If you have trouble coming up with your own motivations, you can always use peer support by publicizing your intention to change, and the steps you’re taking, on Facebook, Twitter, etc. Financial motivation is another handy way to get started – write a sizable check to an organization you hate, and send it if you don’t meet your goals…a la

*Note: External motivations like the financial trick can get you started, but they only last a while; eventually you’ll need a self-driven motivation to keep you going.  Getting healthy takes some time.  Staying healthy takes a lifetime.

In the next installment of The Seven Questions, you’ll create a personalized list of which steps or actions you can take to get started towards achieving your vision of a healthier, happier you.

What’s Your Why?

What's Your Why?

Photo courtesy of: Castillo Dominici and

The New Year is rapidly approaching. Reflections on the year passed, looking forward to new beginnings and a big shiny ball falling from the sky. While discussions about New Years’ Resolutions are overplayed, the underlying drive that creates them, year after year, remains of great interest to me. Everyone knows that a resolution made on New Years’ technically has no greater chance of sticking than one made on May 27th, but for some reason our minds like neat definitions when starting change – 1st of the year, beginning of the month, on Monday.

I dare say starting major habit changes on these “convenient days” lower your chances of sticking with them. If you attempt to make positive changes at the same times over-and-over, without success, your mind could subconsciously be pre-disposed to the routine of: set intention to change on Monday, progress a month or two, fail. Set intention for the following Monday, progress a month or two, fail. Your brain gets good at executing routines…including bad ones.

Even more insidious in this routine is the lost reason of WHY you’re making the change to begin with. Why do you want to lose weight, get more toned, healthier or stronger? Why are you trying to eat better or be more active? Is it because the calendar says Monday, or January 1st? That doesn’t seem like a very compelling reason to maintain your habits beyond Monday, or January 1st!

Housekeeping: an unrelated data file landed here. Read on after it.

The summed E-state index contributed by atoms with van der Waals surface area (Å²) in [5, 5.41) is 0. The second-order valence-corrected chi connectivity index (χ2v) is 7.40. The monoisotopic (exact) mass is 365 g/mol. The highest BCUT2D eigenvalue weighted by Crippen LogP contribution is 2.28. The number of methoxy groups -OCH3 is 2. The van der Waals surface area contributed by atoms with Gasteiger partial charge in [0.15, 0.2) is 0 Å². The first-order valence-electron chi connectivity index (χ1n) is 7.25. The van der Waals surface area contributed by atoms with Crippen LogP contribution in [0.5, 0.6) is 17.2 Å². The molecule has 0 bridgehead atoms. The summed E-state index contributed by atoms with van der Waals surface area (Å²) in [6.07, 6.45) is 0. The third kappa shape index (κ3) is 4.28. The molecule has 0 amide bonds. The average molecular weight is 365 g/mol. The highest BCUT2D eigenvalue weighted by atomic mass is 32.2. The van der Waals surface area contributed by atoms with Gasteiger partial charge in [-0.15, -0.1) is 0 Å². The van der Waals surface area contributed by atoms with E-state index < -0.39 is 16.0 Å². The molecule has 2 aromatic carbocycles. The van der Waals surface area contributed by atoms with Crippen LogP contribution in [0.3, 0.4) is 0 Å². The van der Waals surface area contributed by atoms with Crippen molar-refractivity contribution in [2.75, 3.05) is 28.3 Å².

Why Change?

I devote an entire chapter in Death of the Diet (get the first two chapters free here) to answering this question. Distilled from that chapter and other areas of the book, I pose to you the following three questions and activity to reflect upon and answer this holiday season. If these questions lead you to start making changes, do me one favor. Start them the day you feel ready to change, regardless of the day of the week or the date on the calendar.

Question 1: Are you satisfied with your current health, fitness or weight?

If yes, then keep doing what you’re doing and no need to continue reading. If no, answer question #2.

Question 2: Why Change?

Your current results (health, fitness, weight, etc.) are the result of your current habits. To change your results, you need to change your habits. However, habits are there for a reason – they are the path of least resistance based on the circumstances in your life right now. You may have had other priorities in the past, but right now this is what you’re starting with. Use the activity below to determine why you would be willing to put in the effort to change those habits:

Close your eyes and imagine yourself in six to twelve months. On a piece of paper write down one to three weight, fitness or health results that you want to accomplish based on making positive changes to your eating and/or physical activity habits. Some common results include losing weight, being more toned or having more energy – but of course, what matters here is what’s important to you. Then, rank how motivating each of them is to you on a scale of zero (no motivation to change) to ten (the largest motivating factor in my life, above all other commitments).